Years ago, in college, some friends of mine rented a movie called “Death Bed: The Bed That Eats.” I wasn’t even around for this viewing—although the title has stuck with me for all these years—and honestly, The Death Bed (The Bed That Eats) is neither here nor there in terms of this post, except that I would like to draw a mostly-unrelated parallel to a fearsome blight sneaking up (and under) Reykjavíkurs all over our lovely city. Beware, all ye who walk here: Death Ice: The Ice That Sprains. Death Ice: The Ice That Bruises.
The Ice That Maliciously Wants You to Fall, Embarrass Yourself In Front of Strangers,
and—If Fortune Smiles—Break An Ankle, A Wrist, A Tailbone…Or All Of The Above.
Perhaps Death Ice preys on the populace of your own wintery cities, but I have never encountered it anywhere but here. Death Ice, so far as I can determine, requires a unique combination of three environmental factors to flourish like particularly demonic, frozen kudzu:
- A temperate, but fluxing winter environment. Death Ice grows in layers, you see. First comes the snow. It is lovely. Then it gets warmer and the snow begins to melt, but slowly. Then it gets cold again and the meltwater refreezes, often in wave-like patterns, or in the form of overlapping shoe prints. Then maybe it snows again, gets warm again, gets cold again. The process continues, and the Death Ice thickens, stretches, blossoms, and invades.
- A social disinclination towards salting (or sanding) sidewalks. I believe the reason that I did not encounter Death Ice in New York, for instance, is that sidewalk salting is a religious and regular activity. Perhaps this is due to the litigious nature of clumsy Americans, but nevertheless, it means that sidewalk snow and ice melts—and melts fully—on a regular basis. Barring salt, a decent sanding might at least give us all a bit more traction.
- A lack of regular pedestrian traffic. Lots of people walking over the same sidewalks aids in faster snow-meltage. Combine an abundance of foot traffic with sidewalk-salting, and Death Ice has no opportunity to take hold. But while there are some heavily foot-trafficked (and simultaneously salted/sanded/or graveled) areas in Reykjavík, such as downtown or around the university campus, these areas do not extend to many neighborhood sidewalks, for instance, especially as you move further from the center of town.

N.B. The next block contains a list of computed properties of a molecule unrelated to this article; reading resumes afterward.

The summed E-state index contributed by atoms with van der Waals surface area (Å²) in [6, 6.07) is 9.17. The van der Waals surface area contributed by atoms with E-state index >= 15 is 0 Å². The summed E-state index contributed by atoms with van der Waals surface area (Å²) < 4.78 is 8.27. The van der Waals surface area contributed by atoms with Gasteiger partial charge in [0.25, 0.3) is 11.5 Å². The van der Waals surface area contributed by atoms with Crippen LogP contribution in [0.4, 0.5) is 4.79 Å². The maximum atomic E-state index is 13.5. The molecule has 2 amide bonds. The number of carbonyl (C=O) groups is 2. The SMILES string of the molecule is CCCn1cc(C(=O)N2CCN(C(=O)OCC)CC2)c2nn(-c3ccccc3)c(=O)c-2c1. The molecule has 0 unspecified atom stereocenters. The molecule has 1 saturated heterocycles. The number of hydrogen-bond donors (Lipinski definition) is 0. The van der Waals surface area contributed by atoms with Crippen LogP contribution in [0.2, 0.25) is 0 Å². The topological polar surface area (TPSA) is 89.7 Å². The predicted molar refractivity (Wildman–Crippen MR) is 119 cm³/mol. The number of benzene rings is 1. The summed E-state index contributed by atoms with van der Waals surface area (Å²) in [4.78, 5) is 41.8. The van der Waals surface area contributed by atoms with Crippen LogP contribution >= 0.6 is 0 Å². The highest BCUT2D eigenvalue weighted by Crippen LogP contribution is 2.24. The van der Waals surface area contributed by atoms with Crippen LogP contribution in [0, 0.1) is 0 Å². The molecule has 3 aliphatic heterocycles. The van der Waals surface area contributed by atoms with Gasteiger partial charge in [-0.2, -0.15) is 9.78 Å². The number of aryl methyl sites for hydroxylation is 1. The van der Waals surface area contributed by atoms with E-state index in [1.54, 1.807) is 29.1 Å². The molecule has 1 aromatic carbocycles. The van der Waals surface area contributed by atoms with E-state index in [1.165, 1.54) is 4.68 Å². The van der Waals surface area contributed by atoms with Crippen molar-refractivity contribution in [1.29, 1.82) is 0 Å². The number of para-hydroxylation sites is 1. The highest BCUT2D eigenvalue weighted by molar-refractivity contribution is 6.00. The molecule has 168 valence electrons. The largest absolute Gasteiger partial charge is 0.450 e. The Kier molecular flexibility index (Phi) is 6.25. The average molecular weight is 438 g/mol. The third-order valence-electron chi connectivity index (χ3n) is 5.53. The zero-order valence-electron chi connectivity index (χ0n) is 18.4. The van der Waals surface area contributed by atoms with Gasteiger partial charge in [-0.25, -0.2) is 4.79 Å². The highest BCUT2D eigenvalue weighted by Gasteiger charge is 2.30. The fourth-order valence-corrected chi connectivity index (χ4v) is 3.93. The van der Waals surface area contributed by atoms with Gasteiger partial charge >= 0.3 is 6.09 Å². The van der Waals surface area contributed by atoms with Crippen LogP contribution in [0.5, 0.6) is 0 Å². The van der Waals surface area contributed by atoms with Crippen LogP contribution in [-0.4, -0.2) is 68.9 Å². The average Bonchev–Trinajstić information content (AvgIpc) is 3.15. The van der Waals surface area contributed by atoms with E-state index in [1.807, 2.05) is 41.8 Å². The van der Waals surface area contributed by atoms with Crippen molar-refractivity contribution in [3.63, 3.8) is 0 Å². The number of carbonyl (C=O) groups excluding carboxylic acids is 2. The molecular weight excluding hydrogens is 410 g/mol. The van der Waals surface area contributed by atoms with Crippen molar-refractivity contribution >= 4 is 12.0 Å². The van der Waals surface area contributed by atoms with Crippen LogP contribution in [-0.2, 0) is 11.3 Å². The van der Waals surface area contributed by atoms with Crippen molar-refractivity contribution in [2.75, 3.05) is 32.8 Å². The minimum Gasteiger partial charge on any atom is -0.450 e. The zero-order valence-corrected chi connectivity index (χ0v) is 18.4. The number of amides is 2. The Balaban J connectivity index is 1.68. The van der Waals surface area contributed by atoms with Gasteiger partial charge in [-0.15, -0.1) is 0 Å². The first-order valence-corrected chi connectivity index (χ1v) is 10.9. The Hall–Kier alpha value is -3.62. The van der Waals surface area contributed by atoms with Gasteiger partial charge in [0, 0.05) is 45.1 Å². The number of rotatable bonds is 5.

When you get these three factors together, you have trouble. Death Ice—as it manifests in Reykjavík, at least—can often not be avoided without taking a major detour, or at the very least, giving up on sidewalks all together and deciding to walk straight down the center of the street, which has its own obvious risks, as ours is a speed-happy, pedestrian-light city. So when forced to tackle Death Ice head on, you must curl your toes, tense your calves, and baby-step/dainty-lady-walk very delicately across its pitiless face, careful not to gesture or lean or otherwise let down your guard for the briefest moment. (Woe, woe to you if you have to walk up a hill, or even a slight incline.)
I don’t think it is possible to survive a winter in Reykjavík without taking at least one spectacular spill—one “total digger,” as a roommate of mine used to say. But for every major fall avoided, there are seven near-falls, scary slips, and shaming slides. (For me, these are all accompanied by sound effects: “whoop! weep! eek! damn it! [Word that would disappoint my mom!]” I’ve become something of a noisy walker.)
Thus far, I’ve only had one really fantabulous flop, during which I (loudly) managed to bruise both shoulders, strain my back, and bump an elbow and a knee, but all (miraculously) without breaking, spraining, pulling, or otherwise cause terribly lasting damage to my person. But the winter is far from over. And the Death Ice has far from receded…
Beware, fellow walkers! Beware!